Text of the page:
May 21, 2024

Life in a Medieval Village



Published May 24, 2023, 8:20 p.m. by Naomi Charles


Life in a medieval village was very different from life today. There were no cars or planes, and people didn’t live in big cities. Most people lived in small villages, and their lives revolved around the church and the lord of the manor.

The lord of the manor was the most important person in the village. He owned the land, and the villagers worked on his land. He also had a say in what went on in the village. The church was also very important in medieval times. The villagers went to church every Sunday, and the church played a big role in their lives.

The lord of the manor lived in a big house called a manor house. The villagers lived in small houses made of wood and thatch. They were very simple houses, and they had no windows. The lord of the manor had a lot of servants, and they lived in the manor house too.

The villagers grew crops on the lord’s land, and they also kept animals. They grew wheat and barley, and they raised chickens and pigs. The villagers also made cheese and butter. They used the milk from the cows to make these things.

The villagers traded with other villages. They traded their wheat for other things that they needed. They also traded with towns. The towns were bigger than villages, and they had more people.

Life in a medieval village was hard. People worked long hours, and they didn’t have much time for leisure. But they were also very close to nature, and they had a strong sense of community.

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life in a medieval village western

europe

during the middle ages the majority of

people lived in rural villages rather

than urban cities or large towns

but what was everyday life like in a

medieval village

the truth is like many periods in

history medieval life differed from

village to village and from person to

person

life in a medieval village depended on

someone's class and role in society

generally speaking though the medieval

village was the domain of the peasant

peasants were the lowest class of

society but they actually made up the

majority of the entire population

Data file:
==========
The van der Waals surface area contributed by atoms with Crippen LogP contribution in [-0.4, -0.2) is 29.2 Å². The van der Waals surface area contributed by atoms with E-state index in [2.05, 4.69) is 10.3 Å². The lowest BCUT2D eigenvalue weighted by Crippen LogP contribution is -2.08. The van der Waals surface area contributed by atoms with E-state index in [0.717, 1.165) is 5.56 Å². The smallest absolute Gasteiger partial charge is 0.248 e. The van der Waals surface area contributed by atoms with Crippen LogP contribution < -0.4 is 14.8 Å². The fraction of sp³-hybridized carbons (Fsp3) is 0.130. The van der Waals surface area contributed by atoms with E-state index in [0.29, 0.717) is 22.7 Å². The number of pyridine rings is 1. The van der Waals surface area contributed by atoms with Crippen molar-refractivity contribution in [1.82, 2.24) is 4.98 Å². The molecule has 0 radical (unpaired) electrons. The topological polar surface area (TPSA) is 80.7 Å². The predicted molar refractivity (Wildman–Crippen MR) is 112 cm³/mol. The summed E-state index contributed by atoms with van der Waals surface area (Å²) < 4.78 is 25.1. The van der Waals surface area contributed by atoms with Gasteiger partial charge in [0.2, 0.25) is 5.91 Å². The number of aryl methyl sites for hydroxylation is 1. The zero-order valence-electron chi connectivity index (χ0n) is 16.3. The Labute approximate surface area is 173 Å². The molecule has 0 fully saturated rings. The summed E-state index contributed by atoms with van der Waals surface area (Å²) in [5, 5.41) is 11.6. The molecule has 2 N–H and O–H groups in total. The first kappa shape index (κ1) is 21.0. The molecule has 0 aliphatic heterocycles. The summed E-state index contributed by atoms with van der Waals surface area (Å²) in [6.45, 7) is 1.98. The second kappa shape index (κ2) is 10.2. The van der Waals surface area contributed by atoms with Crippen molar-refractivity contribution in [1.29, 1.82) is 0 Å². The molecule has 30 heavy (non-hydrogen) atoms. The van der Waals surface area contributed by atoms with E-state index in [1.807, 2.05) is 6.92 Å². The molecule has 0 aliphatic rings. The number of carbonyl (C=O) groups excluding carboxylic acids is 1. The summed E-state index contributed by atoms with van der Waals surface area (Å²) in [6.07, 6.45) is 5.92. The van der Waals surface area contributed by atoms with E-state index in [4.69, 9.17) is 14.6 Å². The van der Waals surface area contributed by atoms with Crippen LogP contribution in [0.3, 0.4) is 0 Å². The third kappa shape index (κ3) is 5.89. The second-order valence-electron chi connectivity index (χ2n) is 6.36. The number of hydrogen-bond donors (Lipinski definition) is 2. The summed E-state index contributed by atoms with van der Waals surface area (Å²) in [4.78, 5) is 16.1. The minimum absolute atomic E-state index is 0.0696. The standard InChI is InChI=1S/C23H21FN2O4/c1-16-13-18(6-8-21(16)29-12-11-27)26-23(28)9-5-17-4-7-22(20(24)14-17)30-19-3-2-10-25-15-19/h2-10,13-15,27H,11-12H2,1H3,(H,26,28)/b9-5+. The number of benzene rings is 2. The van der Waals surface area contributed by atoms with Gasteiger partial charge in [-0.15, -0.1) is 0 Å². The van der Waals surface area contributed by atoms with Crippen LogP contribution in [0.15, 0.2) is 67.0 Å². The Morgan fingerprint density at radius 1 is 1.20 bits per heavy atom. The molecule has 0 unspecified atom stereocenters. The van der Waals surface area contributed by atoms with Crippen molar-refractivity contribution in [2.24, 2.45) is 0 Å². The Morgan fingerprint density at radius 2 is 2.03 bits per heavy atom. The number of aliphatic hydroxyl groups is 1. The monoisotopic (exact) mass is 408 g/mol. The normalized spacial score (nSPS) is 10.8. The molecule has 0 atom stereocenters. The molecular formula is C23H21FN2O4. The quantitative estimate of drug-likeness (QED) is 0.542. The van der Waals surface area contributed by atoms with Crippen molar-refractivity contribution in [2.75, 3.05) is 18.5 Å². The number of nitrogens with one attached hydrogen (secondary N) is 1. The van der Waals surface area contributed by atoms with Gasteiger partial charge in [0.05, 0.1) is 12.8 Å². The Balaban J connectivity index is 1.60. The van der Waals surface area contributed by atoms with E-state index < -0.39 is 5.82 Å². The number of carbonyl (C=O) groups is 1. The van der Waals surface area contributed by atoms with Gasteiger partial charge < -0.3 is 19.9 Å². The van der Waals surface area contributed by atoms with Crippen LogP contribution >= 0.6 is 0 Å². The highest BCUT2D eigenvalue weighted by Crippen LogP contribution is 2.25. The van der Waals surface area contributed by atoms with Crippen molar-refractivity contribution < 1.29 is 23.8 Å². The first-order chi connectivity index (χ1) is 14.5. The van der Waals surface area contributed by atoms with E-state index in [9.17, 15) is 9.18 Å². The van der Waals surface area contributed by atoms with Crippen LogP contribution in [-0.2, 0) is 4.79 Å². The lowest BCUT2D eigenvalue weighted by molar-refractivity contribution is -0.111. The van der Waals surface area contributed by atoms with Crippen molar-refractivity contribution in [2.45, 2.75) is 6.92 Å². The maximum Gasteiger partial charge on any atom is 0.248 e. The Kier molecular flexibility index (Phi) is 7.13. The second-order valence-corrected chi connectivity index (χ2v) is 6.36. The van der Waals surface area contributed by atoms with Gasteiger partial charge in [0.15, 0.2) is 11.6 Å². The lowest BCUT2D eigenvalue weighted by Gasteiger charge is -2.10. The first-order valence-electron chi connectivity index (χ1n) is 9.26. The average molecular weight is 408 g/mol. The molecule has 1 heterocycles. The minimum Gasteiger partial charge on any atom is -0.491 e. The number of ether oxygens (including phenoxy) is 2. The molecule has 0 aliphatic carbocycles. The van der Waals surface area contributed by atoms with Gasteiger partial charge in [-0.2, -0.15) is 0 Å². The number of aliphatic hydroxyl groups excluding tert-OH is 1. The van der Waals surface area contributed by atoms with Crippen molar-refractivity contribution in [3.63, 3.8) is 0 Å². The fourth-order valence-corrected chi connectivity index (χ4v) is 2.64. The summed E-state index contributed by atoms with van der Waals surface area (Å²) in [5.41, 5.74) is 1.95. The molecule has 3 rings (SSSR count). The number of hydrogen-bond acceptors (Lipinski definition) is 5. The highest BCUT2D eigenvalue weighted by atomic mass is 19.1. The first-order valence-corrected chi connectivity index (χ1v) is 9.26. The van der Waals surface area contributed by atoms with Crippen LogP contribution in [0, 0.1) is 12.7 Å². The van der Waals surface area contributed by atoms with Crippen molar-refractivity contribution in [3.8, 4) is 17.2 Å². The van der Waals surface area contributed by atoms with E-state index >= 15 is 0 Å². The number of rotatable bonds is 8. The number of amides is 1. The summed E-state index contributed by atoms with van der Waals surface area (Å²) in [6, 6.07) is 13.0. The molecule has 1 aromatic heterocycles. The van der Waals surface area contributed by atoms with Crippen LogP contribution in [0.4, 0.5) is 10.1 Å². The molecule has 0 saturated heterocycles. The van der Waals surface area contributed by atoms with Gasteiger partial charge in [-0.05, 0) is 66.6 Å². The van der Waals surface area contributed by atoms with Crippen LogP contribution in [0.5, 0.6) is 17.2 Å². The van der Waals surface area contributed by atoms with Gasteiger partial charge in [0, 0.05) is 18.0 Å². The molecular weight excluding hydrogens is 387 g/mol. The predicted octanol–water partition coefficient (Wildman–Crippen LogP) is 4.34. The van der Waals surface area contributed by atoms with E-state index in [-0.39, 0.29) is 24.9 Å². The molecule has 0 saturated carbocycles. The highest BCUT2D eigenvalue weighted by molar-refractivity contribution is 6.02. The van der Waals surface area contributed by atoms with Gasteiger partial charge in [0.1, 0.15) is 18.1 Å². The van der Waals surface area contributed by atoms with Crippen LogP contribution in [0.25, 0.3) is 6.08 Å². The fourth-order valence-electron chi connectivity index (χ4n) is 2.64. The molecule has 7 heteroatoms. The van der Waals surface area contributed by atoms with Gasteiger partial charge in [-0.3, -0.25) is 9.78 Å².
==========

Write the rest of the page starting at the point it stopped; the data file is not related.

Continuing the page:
for this majority the village was the

center of their universe

they were born lived worked attended

church were married had children

and died all within the same area

today we might imagine a medieval

village as a line square

or several little rows of houses with a

tavern and a church

but the medieval village actually took

on many forms

it could be several houses clustered

together but a village could also be

several scattered hamlets and farmsteads

far apart but under the control of a

lord most villages would have been

houses concentrated around a lord's

manner

that is an administrative device by

which a lord charged rents and taxes

from peasants

by far the most common villager was the

surf

serfs were the lowest class of peasants

an old fealty to the lord of the matter

though they were legally free therefore

being different from slaves

they were nevertheless legally bound to

the land where they lived and worked

and they were not allowed to move away

the lord of the manor would barely if

ever be in the village instead he would

be away fighting in wars or performing

acts of royal service

manners would be surrounded by huge

fields usually three of up to a hundred

acres each which would make up the land

for the village

in exchange for living on the land surfs

were expected to pay rent and be

responsible for working the land

in northwestern europe much of the work

revolved around farming cereal crops

such as wheat

barley or rye fields surrounding the

manor would be worked in rotation

and each would be divided into strips to

be worked by individual peasant families

village fields that weren't fit for

growing crops would be used for grazing

animals

such as sheep for wool beyond the fields

would often be woodland which gave

fuel and building materials or where

wild animals could be hunted for food

but only for a privileged few resources

cultivated in the countryside villages

would feed and provide for the village

residents

but would also be transported to those

living in nearby towns and cities

for the village surf daily life was

difficult backbreaking and a constant

struggle for survival

from starvation to the plague it seemed